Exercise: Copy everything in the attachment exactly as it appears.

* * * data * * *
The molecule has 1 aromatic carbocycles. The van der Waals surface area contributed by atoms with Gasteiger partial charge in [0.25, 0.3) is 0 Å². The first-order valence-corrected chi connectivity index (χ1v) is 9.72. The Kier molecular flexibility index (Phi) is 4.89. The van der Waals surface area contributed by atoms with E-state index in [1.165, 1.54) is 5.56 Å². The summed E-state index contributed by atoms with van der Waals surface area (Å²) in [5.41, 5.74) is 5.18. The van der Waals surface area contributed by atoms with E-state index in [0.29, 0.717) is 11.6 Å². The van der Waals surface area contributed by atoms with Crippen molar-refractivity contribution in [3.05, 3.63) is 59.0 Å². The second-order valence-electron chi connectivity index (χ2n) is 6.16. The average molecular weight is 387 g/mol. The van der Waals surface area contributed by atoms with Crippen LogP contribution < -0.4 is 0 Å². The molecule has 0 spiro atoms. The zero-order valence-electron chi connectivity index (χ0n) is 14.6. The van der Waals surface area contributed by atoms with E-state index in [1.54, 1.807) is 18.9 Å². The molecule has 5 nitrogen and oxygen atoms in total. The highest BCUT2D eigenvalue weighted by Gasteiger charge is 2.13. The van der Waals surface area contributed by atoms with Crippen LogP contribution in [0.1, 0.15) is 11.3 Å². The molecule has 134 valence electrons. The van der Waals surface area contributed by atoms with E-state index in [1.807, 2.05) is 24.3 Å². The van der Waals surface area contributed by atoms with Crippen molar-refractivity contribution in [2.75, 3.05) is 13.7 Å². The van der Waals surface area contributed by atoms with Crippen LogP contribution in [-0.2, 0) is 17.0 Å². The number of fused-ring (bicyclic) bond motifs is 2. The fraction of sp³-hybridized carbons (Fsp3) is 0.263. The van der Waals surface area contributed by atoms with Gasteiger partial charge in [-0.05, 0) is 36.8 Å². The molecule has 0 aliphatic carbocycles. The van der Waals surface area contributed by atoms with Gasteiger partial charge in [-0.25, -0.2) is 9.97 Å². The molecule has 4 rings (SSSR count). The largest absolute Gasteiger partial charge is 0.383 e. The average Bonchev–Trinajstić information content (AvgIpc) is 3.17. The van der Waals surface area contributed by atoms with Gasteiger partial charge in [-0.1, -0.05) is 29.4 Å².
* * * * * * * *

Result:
The molecule has 1 aromatic carbocycles. The van der Waals surface area contributed by atoms with Gasteiger partial charge in [0.25, 0.3) is 0 Å². The first-order valence-corrected chi connectivity index (χ1v) is 9.72. The Kier molecular flexibility index (Phi) is 4.89. The van der Waals surface area contributed by atoms with E-state index in [1.165, 1.54) is 5.56 Å². The summed E-state index contributed by atoms with van der Waals surface area (Å²) in [5.41, 5.74) is 5.18. The van der Waals surface area contributed by atoms with E-state index in [0.29, 0.717) is 11.6 Å². The van der Waals surface area contributed by atoms with Crippen molar-refractivity contribution in [3.05, 3.63) is 59.0 Å². The second-order valence-electron chi connectivity index (χ2n) is 6.16. The average molecular weight is 387 g/mol. The van der Waals surface area contributed by atoms with Crippen LogP contribution < -0.4 is 0 Å². The molecule has 0 spiro atoms. The zero-order valence-electron chi connectivity index (χ0n) is 14.6. The van der Waals surface area contributed by atoms with E-state index in [1.54, 1.807) is 18.9 Å². The molecule has 5 nitrogen and oxygen atoms in total. The highest BCUT2D eigenvalue weighted by Gasteiger charge is 2.13. The van der Waals surface area contributed by atoms with Crippen LogP contribution in [0.1, 0.15) is 11.3 Å². The molecule has 134 valence electrons. The van der Waals surface area contributed by atoms with E-state index in [1.807, 2.05) is 24.3 Å². The van der Waals surface area contributed by atoms with Crippen molar-refractivity contribution in [2.75, 3.05) is 13.7 Å². The van der Waals surface area contributed by atoms with Crippen LogP contribution in [-0.2, 0) is 17.0 Å². The number of fused-ring (bicyclic) bond motifs is 2. The fraction of sp³-hybridized carbons (Fsp3) is 0.263. The van der Waals surface area contributed by atoms with Gasteiger partial charge in [-0.05, 0) is 36.8 Å². The molecule has 0 aliphatic carbocycles. The van der Waals surface area contributed by atoms with Gasteiger partial charge in [-0.25, -0.2) is 9.97 Å². The molecule has 4 rings (SSSR count). The largest absolute Gasteiger partial charge is 0.383 e. The average Bonchev–Trinajstić information content (AvgIpc) is 3.17. The van der Waals surface area contributed by atoms with Gasteiger partial charge in [-0.1, -0.05) is 29.4 Å².